Birds of a feather
3 November 2008
Now that Bird & Bird has arrived in the country, Finland’s legal sector has the chance to show it can keep company with the big boys.
Their people may be known as some of the quietest in Europe, but the Finnish legal market has had plenty to shout about over the past 10 months.
Not much known for hosting international firms, White & Case was before 2008 the only non-Finnish firm to enter Helsinki – and that was back in 1992.
So it was major news when Bird & Bird announced in March this year that it would be merging with Fennica Attorneys to create Bird & Bird Attorneys.
Bird & Bird, which picked up the Best International Firm prize at this year’s The Lawyer Awards, had already moved into the region’s market by launching its first Nordic office in Sweden in 2007.
It’s prize in Finland, however, was a new kid on the block, as Fennica was only founded in 1999. Bird & Bird Attorneys is Finland’s sixth-largest law firm with 36 lawyers, of whom nine are partners. The firm operates a full service but is traditionally known for its work in the telecommunications and IT sectors, although that looks set to change as it becomes fully integrated with Bird & Bird’s international and full service culture.
Bird & Bird Attorneys’ clients include global technology companies Xerox and SAP, as well as Finnish broadband and mobile network provider Elisa.
A good match
Jori Taipale, previously managing partner of Fennica and now head of the new Bird & Bird Finnish operation, has spent the past six months integrating the lawyers with their new masters, and is pleased with the progress to date.
“What we hoped for in advance has come to pass – culturally we are a good match,” says Taipale. “We have completed most of the work of working with clients and our lawyers to integrate the businesses. Our goals now are to fully exploit the international resources and encourage international clients to use our firm.”
The deal stirred a traditionally sedate Finnish legal market and sparked interest from other firms in Finland, such as Roschier, Hannes Snellman and Castrén & Snellman. 2008 will also be remembered for a smaller merger between Attorneys-at-Law Juridia and Heinonen & Co, now known as Juridia, which from 1 April created a firm with a turnover of around e8.4m (£6.63m).
However, it was the Bird & Bird move that stirred the firms at the higher end of the market. Tomas Lindholm, senior partner and chairman of the board at Nordic firm Roschier, describes the Bird & Bird-Fennica deal as “interesting”.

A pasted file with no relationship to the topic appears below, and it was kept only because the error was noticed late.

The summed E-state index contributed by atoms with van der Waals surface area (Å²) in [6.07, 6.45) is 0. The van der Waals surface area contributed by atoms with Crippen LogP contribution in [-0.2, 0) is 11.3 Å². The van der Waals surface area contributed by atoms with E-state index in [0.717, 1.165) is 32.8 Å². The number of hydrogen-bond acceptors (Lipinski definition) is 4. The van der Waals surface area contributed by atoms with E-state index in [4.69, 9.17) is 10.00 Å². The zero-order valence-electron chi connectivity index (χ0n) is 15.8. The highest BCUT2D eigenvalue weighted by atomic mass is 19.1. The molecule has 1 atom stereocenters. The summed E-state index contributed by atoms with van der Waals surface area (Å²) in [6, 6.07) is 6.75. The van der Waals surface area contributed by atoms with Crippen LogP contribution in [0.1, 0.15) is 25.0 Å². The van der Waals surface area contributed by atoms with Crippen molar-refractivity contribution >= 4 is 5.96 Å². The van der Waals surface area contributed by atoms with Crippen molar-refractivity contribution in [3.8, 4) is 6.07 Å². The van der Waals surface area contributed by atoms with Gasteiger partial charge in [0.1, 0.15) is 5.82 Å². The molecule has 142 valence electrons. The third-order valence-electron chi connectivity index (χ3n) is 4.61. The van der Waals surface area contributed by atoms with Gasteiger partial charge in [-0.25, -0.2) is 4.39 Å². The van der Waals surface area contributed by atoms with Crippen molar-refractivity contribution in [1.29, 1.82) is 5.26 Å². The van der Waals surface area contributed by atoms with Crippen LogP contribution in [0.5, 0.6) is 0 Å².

“It appears to be a good match,” says Lindholm. “Both firms have an strong outlook on technology – to what extent they can go beyond IT and IP remains to be seen. I welcome these moves. It alerts other players in the market, raises standards and is a sign that Finnish firms are highly developed.”
Since the merger, Bird & Bird has made lateral hires to boost its Nordic IP team, hiring four lawyers across Sweden and Finland. The firm’s Swedish office raided IP boutique Gozzo for partner Giovanni Gozzo, as well as senior lawyers Ragnar Lundgren and Orjan Grunden.
Meanwhile in Finland, Bird & Bird Attorneys hired associate Ella Mikkola from Swedish firm Hannes Snellman, and Hanna Seppänen, a former in-house lawyer at pharmaceutical company Orion, who joined as a partner in the firm’s sciences team.
Taipale says Finnish law firms had done well overall in the past, but concedes that their visibility has not been good on the global stage.
“The nature of the work has changed. For the first six months of the calendar year there was a lot of work across all practice areas, but now many firms – including Bird & Bird Attorneys – are seeing private equity and capital markets being put on hold. M&A remains active, especially in the industrial market,” says Taipale.
Taipale is expecting to see this year’s turnover break the e10m (£7.9m) mark – up from e9.7m (£7.66m) in 2006-07. (The firm used to run a calendrical financial year, but will line up with Bird & Bird’s April year-end from now on.)
“Banking is in good shape, but we are waiting for the second wave of the crisis to have a negative impact on exports, and a rise in unemployment will cause problems,” warns Taipale, adding: “Some firms will benefit. Those that can adapt and be flexible will be okay.”
Bird & Bird Attorneys is hoping to emulate the success of other Finnish firms by fully integrating with its parent firm’s Swedish office, which opened its doors in 2001.
The financial holy grail of Scandinavia, a Stockholm office has in recent years been increasingly seen as essential for mid-market firms looking to spread their wings outside the Finnish market. Swedish is spoken as a second language by most Finns, and there is a natural levitation towards the Nordic financial hub.
“Sweden is like a home market for Finnish firms,” explains Taipale. “The biggest companies are joint ventures between Swedish and Finnish
As part of the Bird & Bird umbrella, the ex-Fennica lawyers have the opportunity to join Roschier and Hannes Snellman in the Swedish market – both of whom have entered the market with aplomb. Roschier, which opened up in Stockholm in 2005 with the hire of Mannheimer Swartling partner Axel Calissendorf (see special report, page 23), currently has 55 lawyers in the country, and the plan has been seen as a big success – not least by Taipale who admits it was “a great move”.
Joining Taipale’s Bird & Bird in trying to emulate Roschier’s success is Hannes
Snellman, which already has offices in St Petersburg, Kiev, Beijing and Shanghai, and in September this year announced plans to have 40 to 50 lawyers in Stockholm by the end of 2008.